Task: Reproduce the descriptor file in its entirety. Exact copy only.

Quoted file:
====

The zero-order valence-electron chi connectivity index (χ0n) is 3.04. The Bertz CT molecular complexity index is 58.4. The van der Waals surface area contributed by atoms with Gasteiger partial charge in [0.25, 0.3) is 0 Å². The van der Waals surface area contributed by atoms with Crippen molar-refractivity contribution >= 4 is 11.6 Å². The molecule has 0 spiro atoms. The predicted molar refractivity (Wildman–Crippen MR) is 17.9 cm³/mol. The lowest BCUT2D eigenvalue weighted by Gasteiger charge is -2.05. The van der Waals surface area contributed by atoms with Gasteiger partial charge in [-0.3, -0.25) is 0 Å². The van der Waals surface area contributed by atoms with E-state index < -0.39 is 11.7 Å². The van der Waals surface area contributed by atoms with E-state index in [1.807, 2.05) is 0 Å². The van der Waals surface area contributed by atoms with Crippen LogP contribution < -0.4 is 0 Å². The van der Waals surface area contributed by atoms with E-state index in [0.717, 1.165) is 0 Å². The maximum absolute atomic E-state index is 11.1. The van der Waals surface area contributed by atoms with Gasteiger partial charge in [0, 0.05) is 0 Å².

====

The zero-order valence-electron chi connectivity index (χ0n) is 3.04. The Bertz CT molecular complexity index is 58.4. The van der Waals surface area contributed by atoms with Gasteiger partial charge in [0.25, 0.3) is 0 Å². The van der Waals surface area contributed by atoms with Crippen molar-refractivity contribution >= 4 is 11.6 Å². The molecule has 0 spiro atoms. The predicted molar refractivity (Wildman–Crippen MR) is 17.9 cm³/mol. The lowest BCUT2D eigenvalue weighted by Gasteiger charge is -2.05. The van der Waals surface area contributed by atoms with Gasteiger partial charge in [-0.3, -0.25) is 0 Å². The van der Waals surface area contributed by atoms with E-state index < -0.39 is 11.7 Å². The van der Waals surface area contributed by atoms with E-state index in [1.807, 2.05) is 0 Å². The van der Waals surface area contributed by atoms with Crippen LogP contribution < -0.4 is 0 Å². The van der Waals surface area contributed by atoms with E-state index in [0.717, 1.165) is 0 Å². The maximum absolute atomic E-state index is 11.1. The van der Waals surface area contributed by atoms with Gasteiger partial charge in [0, 0.05) is 0 Å².